Cost-share program addresses grape shortage, encourages growth of Virginia wine industry
The Institute for Advanced Learning and Research (IALR), program manager of the Virginia Tobacco Region Revitalization Commission’s (TRRC) Vineyard Development and Expansion Program, has announced a new round of grant funding available to vineyard growers. Applications are being accepted for grant awards of up to $3,000 per acre for qualified individuals across the 40 localities of the TRRC’s service area in Southern and Southwest Virginia.
“This program is a wonderful opportunity for vineyard growers to expand their acreage or for would-be growers to step into production,” said Mark Gignac, Executive Director of IALR. “The program offers helpful assistance with the application process, and reimburses on a cost-share basis to reduce risk and encourage viticulture, which is so vitally important to expanding Virginia’s wine industry.”
A cost-share award of up to $3,000 per acre is available for qualified vineyard growers—reimbursing 33 percent of eligible expenditures. Vineyards with up to nine acres may receive a maximum award of up to $15,000, and those with 10 or more acres may receive a maximum award of up to $20,000. Funding is awarded through a competitive process and may be sought by qualified existing growers who wish to expand their current acreage and by new growers developing their first vineyard. To be considered for the program, new growers must establish at least three acres of new vines, and existing growers must be willing to plant a minimum of one new acre. Eligible cost-share items include, but are not limited to, grapevines, hardware for trellis systems, fencing and irrigation systems. All projects and reimbursement applications must be completed by Dec. 1, 2022.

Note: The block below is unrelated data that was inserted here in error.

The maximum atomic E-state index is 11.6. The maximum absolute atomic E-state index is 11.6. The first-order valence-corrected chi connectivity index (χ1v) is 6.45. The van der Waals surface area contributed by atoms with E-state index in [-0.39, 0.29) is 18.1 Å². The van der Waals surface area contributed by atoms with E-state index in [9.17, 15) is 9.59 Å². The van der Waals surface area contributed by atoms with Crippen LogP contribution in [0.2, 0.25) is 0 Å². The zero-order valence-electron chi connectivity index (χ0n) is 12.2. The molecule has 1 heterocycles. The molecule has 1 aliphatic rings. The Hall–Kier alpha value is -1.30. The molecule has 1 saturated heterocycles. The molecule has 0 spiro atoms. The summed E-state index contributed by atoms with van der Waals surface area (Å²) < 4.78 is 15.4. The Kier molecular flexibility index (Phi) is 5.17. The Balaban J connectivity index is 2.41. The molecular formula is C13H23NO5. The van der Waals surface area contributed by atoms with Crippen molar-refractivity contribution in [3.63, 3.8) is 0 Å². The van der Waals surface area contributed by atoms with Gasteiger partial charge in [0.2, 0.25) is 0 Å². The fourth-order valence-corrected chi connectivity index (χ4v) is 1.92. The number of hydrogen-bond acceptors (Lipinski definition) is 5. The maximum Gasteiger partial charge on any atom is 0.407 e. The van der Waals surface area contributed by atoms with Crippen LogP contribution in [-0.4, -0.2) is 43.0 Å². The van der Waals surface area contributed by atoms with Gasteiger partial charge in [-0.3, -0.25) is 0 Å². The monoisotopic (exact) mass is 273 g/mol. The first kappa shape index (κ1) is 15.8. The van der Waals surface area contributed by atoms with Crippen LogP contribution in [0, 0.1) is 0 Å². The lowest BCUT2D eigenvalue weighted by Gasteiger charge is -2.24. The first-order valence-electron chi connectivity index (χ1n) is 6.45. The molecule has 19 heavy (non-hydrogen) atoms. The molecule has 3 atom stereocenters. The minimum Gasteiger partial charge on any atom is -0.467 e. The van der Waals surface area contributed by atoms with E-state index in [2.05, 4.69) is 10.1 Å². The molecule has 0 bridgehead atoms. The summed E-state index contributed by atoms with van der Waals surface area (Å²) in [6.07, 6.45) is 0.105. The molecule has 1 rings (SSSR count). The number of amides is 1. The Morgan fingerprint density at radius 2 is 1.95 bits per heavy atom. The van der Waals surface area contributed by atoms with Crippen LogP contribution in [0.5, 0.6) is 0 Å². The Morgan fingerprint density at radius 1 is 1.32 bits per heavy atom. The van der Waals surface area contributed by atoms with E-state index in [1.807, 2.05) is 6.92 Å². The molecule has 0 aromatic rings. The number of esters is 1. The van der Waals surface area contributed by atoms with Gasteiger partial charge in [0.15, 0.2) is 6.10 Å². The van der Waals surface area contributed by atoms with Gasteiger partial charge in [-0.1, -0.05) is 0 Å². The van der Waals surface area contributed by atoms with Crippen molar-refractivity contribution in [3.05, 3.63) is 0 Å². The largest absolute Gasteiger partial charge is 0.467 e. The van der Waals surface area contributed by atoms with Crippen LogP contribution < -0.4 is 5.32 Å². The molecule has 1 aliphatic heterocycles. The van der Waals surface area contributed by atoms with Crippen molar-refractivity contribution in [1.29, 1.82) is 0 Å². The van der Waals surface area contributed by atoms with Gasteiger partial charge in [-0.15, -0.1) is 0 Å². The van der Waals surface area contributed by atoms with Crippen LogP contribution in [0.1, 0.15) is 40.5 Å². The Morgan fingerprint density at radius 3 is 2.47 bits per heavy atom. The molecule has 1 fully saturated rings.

Through the cost-share program, IALR works with the Virginia Cooperative Extension, TRRC and the Virginia Vineyards Association to increase vineyard acreage and address the shortage of Virginia-grown grapes. In order for wines to be marketed as Virginia wines, they must contain at least 75 percent of Virginia-grown grapes. While the number of wineries in Virginia has been increasing, the pace of vineyard expansion has lagged, resulting in acute grape shortages and the slowing of Virginia wine production.
To learn more about eligibility requirements, including a detailed map of eligible localities, growers may visit TRRCgrape.com or contact Program Manager Amy Turner at email@example.com or 434.766.6788. Turner also will assist growers with the application process, which is currently open.
The Institute for Advanced Learning and Research serves Virginia as a regional catalyst for economic transformation through applied research, advanced learning, economic development, advanced manufacturing and conference services. IALR’s major footprint focuses within Southern Virginia, including the counties of Patrick, Henry, Franklin, Pittsylvania, Halifax and Mecklenburg along with the cities of Martinsville and Danville. To learn more, visit www.ialr.org.